Intro

An old French proverb (14th century) says “love and a cough cannot be hid.” Certainly it’s true that ultimately, like a cough, you can’t really keep love a secret if it’s the real thing. Remember Jesus’ observation: “By this shall all men know that you are my disciples …”

As Peter wrote to the suffering believers of his day, he reminded them of their foreignness in this world, their belovedness to God, their new birth, their responsibilities. He urged them to live with a healthy, sobering fear of the right things instead fearing suffering itself.

In the final verses of the portion we know as chapter 1, Peter calls believers—even suffering believers (maybe especially suffering believers)—to genuine Christian love. In the process, he reveals four truly great opportunities believers have in the area of love.

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The "Midas Touch" of Good Will

The term “good will” is one I love. Webster defines good will as “a friendly or kindly attitude; benevolence” or “cheerful consent; willingness.” It is an important term, one that can affect our entire disposition and approach toward life.

The fictitious King Midas had a magical touch that turned everything to gold. Believers do not have a “Midas Touch,” but exuding good will comes close. I have seen good will on the part of one marital partner literally save a marriage. I have seen Christians take giant spiritual leaps ahead because someone believed in them, expressing good will. Few of us realize the untapped power available to them when we have an attitude of good will. Embracing good will makes us a blessing to others.

I think of good will as a positive attitude that expects the best from others, sometimes despite previous disappointments. It is wishing well to another, hoping things will prosper for that person, or giving that person a fresh chance to deliver the goods. It is certainly foolish to trust someone who has proven inconsistent or obstinate; good will is not for every situation, but it is for most.

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Home, Sweet Home

Two weeks ago, my kids headed off to school. One week later they were back home, sick with the first round of school-bourne illnesses. I got the call from the school nurse around 11:30. My eight-year-old son had a fever—slight—but just enough to send him home. By bedtime, the rest of us were beginning to show signs too. Unfortunately, it was the kind of sickness that was just bad enough to make you miserable but not bad enough to knock you out completely. The kind where you can’t muster enough energy to go about your normal routine but you’ve still got enough energy to bicker and fight. The kind that brings out the worst in you—irritability, whining, helplessness.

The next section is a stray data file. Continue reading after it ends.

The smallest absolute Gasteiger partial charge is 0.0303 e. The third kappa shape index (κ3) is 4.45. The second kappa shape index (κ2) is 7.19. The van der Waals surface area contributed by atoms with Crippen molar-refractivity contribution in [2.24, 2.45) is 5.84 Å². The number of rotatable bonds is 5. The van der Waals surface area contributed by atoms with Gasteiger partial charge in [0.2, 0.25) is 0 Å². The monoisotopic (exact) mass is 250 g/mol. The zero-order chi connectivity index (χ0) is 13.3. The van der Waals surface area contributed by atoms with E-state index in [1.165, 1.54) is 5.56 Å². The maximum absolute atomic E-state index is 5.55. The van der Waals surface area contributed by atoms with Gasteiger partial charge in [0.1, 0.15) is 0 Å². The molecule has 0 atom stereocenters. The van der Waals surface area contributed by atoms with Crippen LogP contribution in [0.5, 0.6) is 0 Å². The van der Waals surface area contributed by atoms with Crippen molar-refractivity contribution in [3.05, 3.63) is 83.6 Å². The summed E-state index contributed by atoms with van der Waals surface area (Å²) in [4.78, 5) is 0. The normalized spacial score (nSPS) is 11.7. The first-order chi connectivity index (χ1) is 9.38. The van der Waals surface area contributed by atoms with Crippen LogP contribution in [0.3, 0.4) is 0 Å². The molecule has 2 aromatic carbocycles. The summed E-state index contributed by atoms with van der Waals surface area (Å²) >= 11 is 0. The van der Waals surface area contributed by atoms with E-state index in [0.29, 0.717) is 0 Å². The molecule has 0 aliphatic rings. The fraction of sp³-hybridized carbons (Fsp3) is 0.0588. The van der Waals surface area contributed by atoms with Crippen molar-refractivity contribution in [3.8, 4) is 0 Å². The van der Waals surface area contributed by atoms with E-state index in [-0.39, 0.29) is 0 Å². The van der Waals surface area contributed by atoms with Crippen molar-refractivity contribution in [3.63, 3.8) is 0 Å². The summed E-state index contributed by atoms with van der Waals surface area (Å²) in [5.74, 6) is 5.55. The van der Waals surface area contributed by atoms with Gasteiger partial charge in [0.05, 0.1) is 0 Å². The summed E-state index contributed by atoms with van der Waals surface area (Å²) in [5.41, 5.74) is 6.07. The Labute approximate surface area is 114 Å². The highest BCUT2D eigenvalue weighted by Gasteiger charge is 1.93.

And that was just me.

As difficult as last week was, I found that it reminded me of the importance of home. Stripped of the externals—the housekeeping, the pinterest projects, the car pools—the purpose of home became clearer:

The fundamental purpose of the home is to teach us how to live in relationship with God and with each other.

Every day, as we interact with our spouses, parents, children, aunts, and cousins, we are learning the basics of how to interact with other human beings. So when my family is at our worst, when we are not loving or kind or patient, when we have “one of those” weeks, I remember exactly what I am fighting for.

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A Tour of Love, Jewish-Roots Style

Never underestimate the importance of love. Although all creation will glorify God by hook or crook (Rom. 9:22-24), our love for God and others is the volitional focus of the Christian life (Col. 3:14). There are too many passages to site, but reading 1 John or the Gospels (Luke 10:26-28, for example) should make the point.

I am not going to tackle the Hebrew word hesed, nor the Greek word agape. There is a place for that, but today we are going to look at love in relational fashion.

We were created to love. Love affects our entire being, even our physical health. For example,

The experimental group wrote with affection about one person in their lives for 20 minutes on three occasions over a five-week period. The control group wrote mundane descriptions of their activities over the week, jobs they had done and places they had lived…. [A]fter only 25 days, the experimental group who had written affectionate notes, showed a significant reduction in cholesterol. (Affectionate Writing)